International Conference on Food Science and Bioprocess Technology
November 20-22, 2017 Dubai, UAE
Consumption of Omega 3 Fatty Acids among Autistic Children in Jordan
Jordan University of Science and Technology, Jordan
Background: This study was intended to assess the effect of dietary omega-3 and omega-6 fatty acids on autism among Jordanians children and adolescents.
Methods: A total of 37 autistic children aged between 3-18 years (mean = 9.46±3.9 years) were enrolled in this study and were asked to fill a questionnaire. Foods contained the highest amounts from omega-3 and omega-6 were also evaluated and studied their relationship with autism. Data were analyzed using least significant difference and Chi-square test.
Results: Omega-3 and -6 intake was 0.31±0.29 and 5.15±2.91 g/day, respectively. Foods high in omega-3 (g/100g) were walnut (9.2), soybean oil (6.4), flaxseed (5.5), tuna (0.92), and sardine (0.9). Foods high in omega- 6 (g/100g) were sunflower oil (63.3), corn oil (56.0), soybean oil (53.0), walnut (37.1), and sunflower seed (20.0). There were no correlations among omega-3 and -6intake from number of meals, number of snacks, and body mass index (BMI). There was a strongcorrelation between omega-3 and omega-6 intake and age among autistic children. Omega-3 intake was lower than the daily recommended value, which was associated with poor responses to questionnaires assessing mental and behavioral development in children. Regarding omega-6, there was a significant effect on some autism rating scale items with it. The result indicated that the ratio between omega-6 and omega-3 is greater than their normalratio that must be 2:1.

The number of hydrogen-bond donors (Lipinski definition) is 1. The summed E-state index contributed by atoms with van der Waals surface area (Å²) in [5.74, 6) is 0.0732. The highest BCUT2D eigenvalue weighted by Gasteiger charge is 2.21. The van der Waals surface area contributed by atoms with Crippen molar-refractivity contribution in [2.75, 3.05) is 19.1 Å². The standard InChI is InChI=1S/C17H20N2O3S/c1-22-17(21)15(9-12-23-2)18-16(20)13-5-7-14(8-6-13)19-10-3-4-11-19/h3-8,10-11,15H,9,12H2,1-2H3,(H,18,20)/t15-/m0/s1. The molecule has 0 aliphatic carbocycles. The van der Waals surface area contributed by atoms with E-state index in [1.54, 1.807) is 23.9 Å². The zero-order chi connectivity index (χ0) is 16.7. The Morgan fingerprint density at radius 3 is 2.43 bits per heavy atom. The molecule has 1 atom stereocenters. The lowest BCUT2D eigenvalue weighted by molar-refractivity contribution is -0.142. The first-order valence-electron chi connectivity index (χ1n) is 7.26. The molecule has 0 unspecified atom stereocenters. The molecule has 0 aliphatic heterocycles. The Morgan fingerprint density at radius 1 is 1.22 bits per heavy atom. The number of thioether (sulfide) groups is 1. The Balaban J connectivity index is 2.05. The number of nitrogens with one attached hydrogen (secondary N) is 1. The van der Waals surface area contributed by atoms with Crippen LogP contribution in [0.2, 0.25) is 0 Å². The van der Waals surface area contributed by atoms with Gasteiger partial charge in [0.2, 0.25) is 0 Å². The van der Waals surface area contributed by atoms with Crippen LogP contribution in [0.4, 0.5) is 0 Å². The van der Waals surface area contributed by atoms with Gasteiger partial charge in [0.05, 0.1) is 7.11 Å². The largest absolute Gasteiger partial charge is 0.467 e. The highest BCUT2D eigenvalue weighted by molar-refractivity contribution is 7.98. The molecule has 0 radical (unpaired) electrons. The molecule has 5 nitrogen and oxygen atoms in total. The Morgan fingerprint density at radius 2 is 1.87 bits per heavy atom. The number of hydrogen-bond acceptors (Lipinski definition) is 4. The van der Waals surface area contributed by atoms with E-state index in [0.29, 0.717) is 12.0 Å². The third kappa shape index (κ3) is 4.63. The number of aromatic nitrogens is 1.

Conclusion: All participants presented omega-3 deficiency. Therefore, it is essential to develop an effective national intervention programs to promote consumption of essential fatty acids.
Key words: autism, omega-3, omega-6, fatty acids